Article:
Posted on February 25, 2021 In recognition of the contributions and global impact of African American missionaries, IM wishes to honor ABFMS, Africa alumna Mildred Archie who passed away.

In recognition of the contributions and global impact of African American missionaries throughout our history during Black History Month, IM wishes to honor ABFMS, Africa alumna Mildred Archie who passed away.

Mildred Archie, American Baptist Foreign Mission Society (ABFMS) alumna, passed away at the age of 96 on February 11, 2021, in Springfield, Ohio. She was born on July 23, 1924, in Springfield, Ohio. Her parents had relocated from Alabama.

Mildred’s parents took her to St. John Missionary Baptist Church when she was very young and quite fidgety. In 1943, Mildred was baptized and officially became a member of St. John Missionary Baptist Church. Mildred attended local schools and remembered being the only “colored” in some of the early classes. After graduation from high school, she worked at Wright-Patterson Air Force Base while taking classes at Wittenberg University at night, until she went to work for the Foreign Service. Her tours of duty with the Foreign Service included Canada, Iceland, Sweden, Vietnam, Tunisia, Nigeria, Nicaragua, El Salvador, Guatemala, Costa Rica, Honduras, Panama, and Colombia.

Mildred continued taking classes when possible. Upon graduation in 1990, with a degree in sociology, she also received the honor of having one of the longest tenures from start to finish, from Wittenberg University. It was during her time with the Foreign Service that she found she liked meeting new and different people and had a real affinity for people who are less fortunate than she was. She liked to persuade them to help themselves to improve their lot. Wherever Mildred was living she visited churches in the area. When she was in Iceland, she and a partner established and directed a Sunday school for English-speaking children. Mildred retired from the Foreign Service in early 1984.

Mildred received the call to be a missionary after she retired from the Foreign Service. Although she had been very involved in church work all of her life, Mildred likened herself to Paul. Because she was older, did not preach, sing or evangelize, it seemed that she was an unlikely candidate to be a missionary. “I even wondered if God had made a mistake,” she said, “but, looking back, I realize the call came when God thought I was ready.”

In September 1990, Mildred was appointed by the American Baptist Foreign Mission Society (ABFMS) to serve in South Africa. She became the first American Baptist to serve in South Africa. It didn’t take long for Mildred to see the more subtle implication of apartheid practices when she discovered that South African Baptists assumed that “missionary” was a label applied to whites only. Mildred’s presence demonstrated that in God’s kingdom there is no black and white, but all are one in Christ Jesus.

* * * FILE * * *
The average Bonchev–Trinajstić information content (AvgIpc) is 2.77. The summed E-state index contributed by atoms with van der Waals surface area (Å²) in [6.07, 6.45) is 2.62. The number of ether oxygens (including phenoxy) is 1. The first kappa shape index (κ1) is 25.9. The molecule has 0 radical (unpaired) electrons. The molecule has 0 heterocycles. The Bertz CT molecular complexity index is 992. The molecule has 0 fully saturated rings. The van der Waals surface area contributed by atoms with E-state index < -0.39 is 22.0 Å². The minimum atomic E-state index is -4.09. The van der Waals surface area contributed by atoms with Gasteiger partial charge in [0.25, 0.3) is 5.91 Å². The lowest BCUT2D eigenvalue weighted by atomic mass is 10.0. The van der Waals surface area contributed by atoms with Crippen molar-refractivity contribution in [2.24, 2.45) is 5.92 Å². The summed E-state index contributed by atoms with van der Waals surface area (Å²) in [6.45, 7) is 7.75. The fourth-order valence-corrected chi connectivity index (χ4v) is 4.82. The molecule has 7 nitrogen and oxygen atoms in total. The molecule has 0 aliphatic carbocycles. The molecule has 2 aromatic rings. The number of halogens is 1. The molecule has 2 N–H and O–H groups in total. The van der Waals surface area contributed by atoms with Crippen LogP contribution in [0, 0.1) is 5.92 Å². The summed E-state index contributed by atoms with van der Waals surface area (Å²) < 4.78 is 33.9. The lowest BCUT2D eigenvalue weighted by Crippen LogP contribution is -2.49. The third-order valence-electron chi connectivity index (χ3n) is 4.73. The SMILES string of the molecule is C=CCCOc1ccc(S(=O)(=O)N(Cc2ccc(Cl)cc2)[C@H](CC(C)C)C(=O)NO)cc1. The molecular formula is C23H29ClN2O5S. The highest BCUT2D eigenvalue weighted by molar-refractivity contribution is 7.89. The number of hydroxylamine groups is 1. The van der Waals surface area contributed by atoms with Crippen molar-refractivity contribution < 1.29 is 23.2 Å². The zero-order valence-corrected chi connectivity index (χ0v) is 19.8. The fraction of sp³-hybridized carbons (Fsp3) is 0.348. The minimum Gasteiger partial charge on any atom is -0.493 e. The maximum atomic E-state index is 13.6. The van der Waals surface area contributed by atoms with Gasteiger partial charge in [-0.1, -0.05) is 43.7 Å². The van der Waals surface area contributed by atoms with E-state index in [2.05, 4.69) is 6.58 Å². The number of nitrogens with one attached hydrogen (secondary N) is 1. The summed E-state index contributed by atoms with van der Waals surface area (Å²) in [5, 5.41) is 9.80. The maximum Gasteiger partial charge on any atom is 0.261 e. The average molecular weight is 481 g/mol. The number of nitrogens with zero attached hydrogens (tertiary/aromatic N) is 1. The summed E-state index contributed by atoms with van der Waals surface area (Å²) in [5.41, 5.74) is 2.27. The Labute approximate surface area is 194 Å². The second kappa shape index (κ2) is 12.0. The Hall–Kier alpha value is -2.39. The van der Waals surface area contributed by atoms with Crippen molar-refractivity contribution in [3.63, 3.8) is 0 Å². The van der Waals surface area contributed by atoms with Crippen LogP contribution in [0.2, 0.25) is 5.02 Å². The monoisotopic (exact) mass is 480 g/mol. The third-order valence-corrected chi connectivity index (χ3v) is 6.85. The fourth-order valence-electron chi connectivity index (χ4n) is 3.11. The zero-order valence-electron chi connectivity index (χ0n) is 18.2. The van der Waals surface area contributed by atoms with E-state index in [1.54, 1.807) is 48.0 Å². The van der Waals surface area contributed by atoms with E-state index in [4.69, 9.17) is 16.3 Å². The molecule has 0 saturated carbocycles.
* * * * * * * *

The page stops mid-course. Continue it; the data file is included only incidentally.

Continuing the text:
Mildred was a gifted administrator and worked with the Baptist Convention of Southern Africa, assisting in setting up and maintaining an efficient administrative office and training office workers. She also was an ambassador for International Ministries (aka ABFMS), participating in convention churches and forging closer ties between American and South African Baptists. After serving in South Africa for five years, Mildred continued her work in Zambia for two years, and in Ghana for four years. While in Ghana, in the small church she attended, she was involved in the Sunday school work, evangelism and speaking. She was also associated with the Help-Age group, working to help the aged in rural areas.
Mildred went on to serve at the All-Africa Baptist Fellowship (AABF), a regional branch of the Baptist World Alliance by assisting the General Secretary. Being a wonderful organizer and trainer, Mildred did Sunday school teacher’s training, organized many conferences, and coordinated the visits of various personnel from around Africa and abroad. She served in Angola and Ghana and visited many of the countries in Africa, including Togo, Liberia, and Ivory Coast. Mildred was a great communicator and provided a close connection for American Baptist Churches, USA, with Baptists throughout Africa.

When Mildred returned to live in Springfield, Ohio, she jumped right in at St. John Missionary Baptist Church and helped wherever she could. She also worked with ABC/Ohio on mission support and served on the Dayton Baptist Regional Executive Board and with the Women’s Ministry.

“Having faith in the Lord and knowing He was with me made me free to do his work. With this freedom, I have always felt the Lord wanted me to do different things and I have been led down pathways others may fear to trod,” Mildred wrote in her ABFMS application.

Mildred is survived by her cousins: G. Louise Wilson, Lisa C. Womack, Teresa Boddie and her husband, Carlton, and Michael Wilson. She is also survived by Ann Whaly, whom she sponsored and fostered, as well as many other extended family members and friends.

There was an intimate in-person Memorial Service held for Mildred on February 24, 2021, at St. John Missionary Baptist Church, Springfield, Ohio 45506.